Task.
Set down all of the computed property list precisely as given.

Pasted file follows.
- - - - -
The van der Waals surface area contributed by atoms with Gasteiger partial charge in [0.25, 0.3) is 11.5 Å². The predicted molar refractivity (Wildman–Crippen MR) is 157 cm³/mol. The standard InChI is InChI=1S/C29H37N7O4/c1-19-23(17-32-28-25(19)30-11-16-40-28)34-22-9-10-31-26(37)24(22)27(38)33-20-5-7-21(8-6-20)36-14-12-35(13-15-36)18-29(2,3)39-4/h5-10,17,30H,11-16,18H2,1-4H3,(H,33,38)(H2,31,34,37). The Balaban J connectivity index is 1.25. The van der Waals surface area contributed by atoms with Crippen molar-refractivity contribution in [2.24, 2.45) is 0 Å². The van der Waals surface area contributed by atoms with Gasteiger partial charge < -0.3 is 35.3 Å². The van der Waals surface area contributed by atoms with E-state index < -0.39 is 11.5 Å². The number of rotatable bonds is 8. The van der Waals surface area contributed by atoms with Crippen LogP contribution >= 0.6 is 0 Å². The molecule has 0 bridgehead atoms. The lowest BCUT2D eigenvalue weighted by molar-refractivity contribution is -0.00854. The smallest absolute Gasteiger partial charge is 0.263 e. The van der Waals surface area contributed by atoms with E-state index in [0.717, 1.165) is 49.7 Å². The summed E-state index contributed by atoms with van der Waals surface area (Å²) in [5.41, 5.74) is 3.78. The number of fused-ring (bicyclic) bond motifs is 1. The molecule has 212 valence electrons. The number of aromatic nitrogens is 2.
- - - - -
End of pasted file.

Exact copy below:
The van der Waals surface area contributed by atoms with Gasteiger partial charge in [0.25, 0.3) is 11.5 Å². The predicted molar refractivity (Wildman–Crippen MR) is 157 cm³/mol. The standard InChI is InChI=1S/C29H37N7O4/c1-19-23(17-32-28-25(19)30-11-16-40-28)34-22-9-10-31-26(37)24(22)27(38)33-20-5-7-21(8-6-20)36-14-12-35(13-15-36)18-29(2,3)39-4/h5-10,17,30H,11-16,18H2,1-4H3,(H,33,38)(H2,31,34,37). The Balaban J connectivity index is 1.25. The van der Waals surface area contributed by atoms with Crippen molar-refractivity contribution in [2.24, 2.45) is 0 Å². The van der Waals surface area contributed by atoms with Gasteiger partial charge < -0.3 is 35.3 Å². The van der Waals surface area contributed by atoms with E-state index < -0.39 is 11.5 Å². The number of rotatable bonds is 8. The van der Waals surface area contributed by atoms with Crippen LogP contribution >= 0.6 is 0 Å². The molecule has 0 bridgehead atoms. The lowest BCUT2D eigenvalue weighted by molar-refractivity contribution is -0.00854. The smallest absolute Gasteiger partial charge is 0.263 e. The van der Waals surface area contributed by atoms with E-state index in [0.717, 1.165) is 49.7 Å². The summed E-state index contributed by atoms with van der Waals surface area (Å²) in [5.41, 5.74) is 3.78. The number of fused-ring (bicyclic) bond motifs is 1. The molecule has 212 valence electrons. The number of aromatic nitrogens is 2.